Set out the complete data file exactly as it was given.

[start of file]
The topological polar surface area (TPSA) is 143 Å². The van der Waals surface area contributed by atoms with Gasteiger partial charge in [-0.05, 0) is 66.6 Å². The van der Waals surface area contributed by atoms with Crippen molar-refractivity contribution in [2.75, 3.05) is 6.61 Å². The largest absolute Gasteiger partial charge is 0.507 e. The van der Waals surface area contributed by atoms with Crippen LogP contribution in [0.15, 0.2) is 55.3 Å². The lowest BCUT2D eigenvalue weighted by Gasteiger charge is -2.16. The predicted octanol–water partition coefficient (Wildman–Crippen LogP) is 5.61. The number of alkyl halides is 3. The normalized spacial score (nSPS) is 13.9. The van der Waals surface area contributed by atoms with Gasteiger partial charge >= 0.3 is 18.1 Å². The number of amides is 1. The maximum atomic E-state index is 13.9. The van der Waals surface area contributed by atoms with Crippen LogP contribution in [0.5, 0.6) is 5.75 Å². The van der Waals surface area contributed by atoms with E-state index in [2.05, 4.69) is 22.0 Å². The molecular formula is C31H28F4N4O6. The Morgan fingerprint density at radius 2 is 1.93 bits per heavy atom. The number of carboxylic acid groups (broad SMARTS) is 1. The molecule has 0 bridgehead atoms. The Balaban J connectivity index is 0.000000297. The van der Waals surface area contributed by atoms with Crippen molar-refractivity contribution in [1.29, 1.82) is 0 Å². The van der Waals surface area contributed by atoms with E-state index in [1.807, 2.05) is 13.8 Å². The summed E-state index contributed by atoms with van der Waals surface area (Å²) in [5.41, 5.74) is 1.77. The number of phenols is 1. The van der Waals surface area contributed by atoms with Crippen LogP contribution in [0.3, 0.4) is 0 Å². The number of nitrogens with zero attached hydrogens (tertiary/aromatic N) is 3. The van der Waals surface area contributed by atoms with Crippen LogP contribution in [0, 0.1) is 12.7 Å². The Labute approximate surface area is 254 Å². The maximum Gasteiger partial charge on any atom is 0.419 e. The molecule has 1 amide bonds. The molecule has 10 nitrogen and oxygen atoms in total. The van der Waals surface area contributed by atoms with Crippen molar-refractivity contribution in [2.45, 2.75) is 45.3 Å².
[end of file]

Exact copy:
The topological polar surface area (TPSA) is 143 Å². The van der Waals surface area contributed by atoms with Gasteiger partial charge in [-0.05, 0) is 66.6 Å². The van der Waals surface area contributed by atoms with Crippen molar-refractivity contribution in [2.75, 3.05) is 6.61 Å². The largest absolute Gasteiger partial charge is 0.507 e. The van der Waals surface area contributed by atoms with Crippen LogP contribution in [0.15, 0.2) is 55.3 Å². The lowest BCUT2D eigenvalue weighted by Gasteiger charge is -2.16. The predicted octanol–water partition coefficient (Wildman–Crippen LogP) is 5.61. The number of alkyl halides is 3. The normalized spacial score (nSPS) is 13.9. The van der Waals surface area contributed by atoms with Gasteiger partial charge >= 0.3 is 18.1 Å². The number of amides is 1. The maximum atomic E-state index is 13.9. The van der Waals surface area contributed by atoms with Crippen LogP contribution in [0.5, 0.6) is 5.75 Å². The van der Waals surface area contributed by atoms with E-state index in [2.05, 4.69) is 22.0 Å². The molecular formula is C31H28F4N4O6. The Morgan fingerprint density at radius 2 is 1.93 bits per heavy atom. The number of carboxylic acid groups (broad SMARTS) is 1. The molecule has 0 bridgehead atoms. The Balaban J connectivity index is 0.000000297. The van der Waals surface area contributed by atoms with Crippen molar-refractivity contribution in [1.29, 1.82) is 0 Å². The van der Waals surface area contributed by atoms with E-state index in [1.807, 2.05) is 13.8 Å². The summed E-state index contributed by atoms with van der Waals surface area (Å²) in [5.41, 5.74) is 1.77. The number of phenols is 1. The van der Waals surface area contributed by atoms with Crippen LogP contribution in [0.3, 0.4) is 0 Å². The number of nitrogens with zero attached hydrogens (tertiary/aromatic N) is 3. The van der Waals surface area contributed by atoms with Crippen LogP contribution in [0, 0.1) is 12.7 Å². The Labute approximate surface area is 254 Å². The maximum Gasteiger partial charge on any atom is 0.419 e. The molecule has 1 amide bonds. The molecule has 10 nitrogen and oxygen atoms in total. The van der Waals surface area contributed by atoms with Crippen molar-refractivity contribution in [2.45, 2.75) is 45.3 Å².